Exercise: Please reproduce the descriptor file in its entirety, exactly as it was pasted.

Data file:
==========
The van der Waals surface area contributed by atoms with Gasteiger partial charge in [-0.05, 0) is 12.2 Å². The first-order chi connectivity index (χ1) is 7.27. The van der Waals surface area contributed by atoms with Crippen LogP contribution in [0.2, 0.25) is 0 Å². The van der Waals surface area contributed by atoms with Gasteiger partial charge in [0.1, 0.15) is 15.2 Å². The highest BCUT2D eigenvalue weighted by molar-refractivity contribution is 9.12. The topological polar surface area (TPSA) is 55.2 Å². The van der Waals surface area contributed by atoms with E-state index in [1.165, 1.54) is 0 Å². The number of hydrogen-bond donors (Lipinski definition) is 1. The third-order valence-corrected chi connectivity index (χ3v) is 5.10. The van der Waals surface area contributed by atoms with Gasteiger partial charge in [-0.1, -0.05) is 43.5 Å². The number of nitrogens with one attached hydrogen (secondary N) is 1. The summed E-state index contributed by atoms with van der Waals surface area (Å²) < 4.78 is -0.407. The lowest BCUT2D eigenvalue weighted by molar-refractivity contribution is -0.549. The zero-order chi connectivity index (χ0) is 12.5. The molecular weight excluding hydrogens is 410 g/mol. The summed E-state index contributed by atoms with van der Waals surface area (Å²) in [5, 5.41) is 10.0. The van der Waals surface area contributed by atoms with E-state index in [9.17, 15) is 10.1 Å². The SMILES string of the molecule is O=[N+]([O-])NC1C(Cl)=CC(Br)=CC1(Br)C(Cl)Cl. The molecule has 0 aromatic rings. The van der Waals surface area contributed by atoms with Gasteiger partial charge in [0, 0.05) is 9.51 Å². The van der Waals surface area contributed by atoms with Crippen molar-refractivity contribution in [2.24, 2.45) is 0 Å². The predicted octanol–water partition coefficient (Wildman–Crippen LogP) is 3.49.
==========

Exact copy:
The van der Waals surface area contributed by atoms with Gasteiger partial charge in [-0.05, 0) is 12.2 Å². The first-order chi connectivity index (χ1) is 7.27. The van der Waals surface area contributed by atoms with Crippen LogP contribution in [0.2, 0.25) is 0 Å². The van der Waals surface area contributed by atoms with Gasteiger partial charge in [0.1, 0.15) is 15.2 Å². The highest BCUT2D eigenvalue weighted by molar-refractivity contribution is 9.12. The topological polar surface area (TPSA) is 55.2 Å². The van der Waals surface area contributed by atoms with E-state index in [1.165, 1.54) is 0 Å². The number of hydrogen-bond donors (Lipinski definition) is 1. The third-order valence-corrected chi connectivity index (χ3v) is 5.10. The van der Waals surface area contributed by atoms with Gasteiger partial charge in [-0.1, -0.05) is 43.5 Å². The number of nitrogens with one attached hydrogen (secondary N) is 1. The summed E-state index contributed by atoms with van der Waals surface area (Å²) < 4.78 is -0.407. The lowest BCUT2D eigenvalue weighted by molar-refractivity contribution is -0.549. The zero-order chi connectivity index (χ0) is 12.5. The molecular weight excluding hydrogens is 410 g/mol. The summed E-state index contributed by atoms with van der Waals surface area (Å²) in [5, 5.41) is 10.0. The van der Waals surface area contributed by atoms with E-state index in [9.17, 15) is 10.1 Å². The SMILES string of the molecule is O=[N+]([O-])NC1C(Cl)=CC(Br)=CC1(Br)C(Cl)Cl. The molecule has 0 aromatic rings. The van der Waals surface area contributed by atoms with Gasteiger partial charge in [0, 0.05) is 9.51 Å². The van der Waals surface area contributed by atoms with Crippen molar-refractivity contribution in [2.24, 2.45) is 0 Å². The predicted octanol–water partition coefficient (Wildman–Crippen LogP) is 3.49.